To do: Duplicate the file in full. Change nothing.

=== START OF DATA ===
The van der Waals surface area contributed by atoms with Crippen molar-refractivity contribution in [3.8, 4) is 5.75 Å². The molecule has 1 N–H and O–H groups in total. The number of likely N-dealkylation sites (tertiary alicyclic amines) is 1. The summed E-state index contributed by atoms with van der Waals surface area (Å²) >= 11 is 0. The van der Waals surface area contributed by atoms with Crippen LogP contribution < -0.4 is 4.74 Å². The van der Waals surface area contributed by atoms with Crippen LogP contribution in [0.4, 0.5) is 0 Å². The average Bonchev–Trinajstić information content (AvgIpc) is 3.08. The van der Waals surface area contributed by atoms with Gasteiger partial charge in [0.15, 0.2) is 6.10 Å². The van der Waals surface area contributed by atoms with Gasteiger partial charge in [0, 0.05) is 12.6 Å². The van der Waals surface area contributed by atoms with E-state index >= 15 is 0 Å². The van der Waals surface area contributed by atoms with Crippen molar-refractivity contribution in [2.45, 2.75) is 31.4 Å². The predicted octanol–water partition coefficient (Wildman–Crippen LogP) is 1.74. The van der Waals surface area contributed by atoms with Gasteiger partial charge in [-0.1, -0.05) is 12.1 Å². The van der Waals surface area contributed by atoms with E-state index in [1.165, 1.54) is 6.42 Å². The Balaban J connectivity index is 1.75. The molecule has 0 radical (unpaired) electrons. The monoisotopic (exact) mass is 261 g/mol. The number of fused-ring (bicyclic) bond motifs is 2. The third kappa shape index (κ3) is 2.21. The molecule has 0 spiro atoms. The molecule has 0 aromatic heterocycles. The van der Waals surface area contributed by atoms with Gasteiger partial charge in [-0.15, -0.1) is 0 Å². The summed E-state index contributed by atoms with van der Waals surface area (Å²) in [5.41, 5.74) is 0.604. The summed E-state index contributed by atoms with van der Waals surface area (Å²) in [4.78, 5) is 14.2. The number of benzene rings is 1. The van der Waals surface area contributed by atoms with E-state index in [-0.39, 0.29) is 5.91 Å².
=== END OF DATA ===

The van der Waals surface area contributed by atoms with Crippen molar-refractivity contribution in [3.8, 4) is 5.75 Å². The molecule has 1 N–H and O–H groups in total. The number of likely N-dealkylation sites (tertiary alicyclic amines) is 1. The summed E-state index contributed by atoms with van der Waals surface area (Å²) >= 11 is 0. The van der Waals surface area contributed by atoms with Crippen LogP contribution < -0.4 is 4.74 Å². The van der Waals surface area contributed by atoms with Crippen LogP contribution in [0.4, 0.5) is 0 Å². The average Bonchev–Trinajstić information content (AvgIpc) is 3.08. The van der Waals surface area contributed by atoms with Gasteiger partial charge in [0.15, 0.2) is 6.10 Å². The van der Waals surface area contributed by atoms with Gasteiger partial charge in [0, 0.05) is 12.6 Å². The van der Waals surface area contributed by atoms with E-state index >= 15 is 0 Å². The van der Waals surface area contributed by atoms with Crippen molar-refractivity contribution in [2.45, 2.75) is 31.4 Å². The predicted octanol–water partition coefficient (Wildman–Crippen LogP) is 1.74. The van der Waals surface area contributed by atoms with Gasteiger partial charge in [-0.1, -0.05) is 12.1 Å². The van der Waals surface area contributed by atoms with E-state index in [1.165, 1.54) is 6.42 Å². The Balaban J connectivity index is 1.75. The molecule has 0 radical (unpaired) electrons. The monoisotopic (exact) mass is 261 g/mol. The number of fused-ring (bicyclic) bond motifs is 2. The third kappa shape index (κ3) is 2.21. The molecule has 0 spiro atoms. The molecule has 0 aromatic heterocycles. The van der Waals surface area contributed by atoms with Gasteiger partial charge in [-0.15, -0.1) is 0 Å². The summed E-state index contributed by atoms with van der Waals surface area (Å²) in [5.41, 5.74) is 0.604. The summed E-state index contributed by atoms with van der Waals surface area (Å²) in [4.78, 5) is 14.2. The number of benzene rings is 1. The van der Waals surface area contributed by atoms with E-state index in [-0.39, 0.29) is 5.91 Å².